This review features the new final UX3000 hybrid ANC wireless headphones featuring BT aptX low latency and multipoint connectivity. It is priced at £119.00
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final UX3000 Review
Final's products always stand out for their designs and audible clarity. The UX3000 is no exception. The UX3000 offers decent isolation from city noises and an unaltered, uplifting sound experience.
Along with the ZE3000 TWS, final released their first wireless headphones UX3000 equipped with ANC and hybrid noise canceling, an interesting exercise that blends together Japanese elements and tech-inspired features.
Final points out that generic noise-canceling methodologies will degrade sound quality and require heavy equalizing to compensate, causing a fatiguing and unpleasant output. This is not the case for the UX3000, and it has some special functions to offer.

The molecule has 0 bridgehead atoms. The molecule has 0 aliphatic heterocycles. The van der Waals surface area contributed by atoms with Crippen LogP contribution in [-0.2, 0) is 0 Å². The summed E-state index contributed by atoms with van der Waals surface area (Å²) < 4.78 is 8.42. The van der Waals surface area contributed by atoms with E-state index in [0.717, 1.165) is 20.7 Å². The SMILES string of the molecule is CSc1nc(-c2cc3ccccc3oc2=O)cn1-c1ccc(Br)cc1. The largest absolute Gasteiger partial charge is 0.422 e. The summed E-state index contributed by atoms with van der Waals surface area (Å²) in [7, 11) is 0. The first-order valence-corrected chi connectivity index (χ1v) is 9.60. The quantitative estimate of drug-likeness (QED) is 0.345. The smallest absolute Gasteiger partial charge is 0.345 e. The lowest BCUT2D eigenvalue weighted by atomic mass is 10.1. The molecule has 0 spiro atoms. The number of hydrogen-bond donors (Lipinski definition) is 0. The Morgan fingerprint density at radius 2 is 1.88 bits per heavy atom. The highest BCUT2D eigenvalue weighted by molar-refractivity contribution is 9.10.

aptX™ Low Latency (LL) connection
The UX3000 supports aptX™ Low Latency codec in addition to SBC and AAC, which means you could use it for music games and fps without delays that would affect your performance, or to ensure lip-sync when watching movies.
Hands-free conference call
The UX3000 is equipped with high-performance microphones and the noise-canceling function would not be muffling out the voices, so you could use it for conferences, gaming, or watching TV while being freed from ambient noises
Connect to multiple devices
The UX3000 also supports multipoint connections, which means you can connect say both your phone and your laptop simultaneously. When a call comes in you can take the call and resume playback after the call is hung up.
Same as the ZE3000 TWS earphones, the UX3000 uses the Japanese-styled “Shibo” surface finish which you may have seen on the premium camera lenses and DSLR bodies.
This sophisticated “Shibo” coating which denotes the wrinkled texture on paper and leather, enhances the resistance to dirt and scratches and adds a good sense of elegance to the dark-themed design.
The aesthetics, on the other hand, is simple and practical, unlike the highly decorated high-end headphones from final, this is more for everyday duties.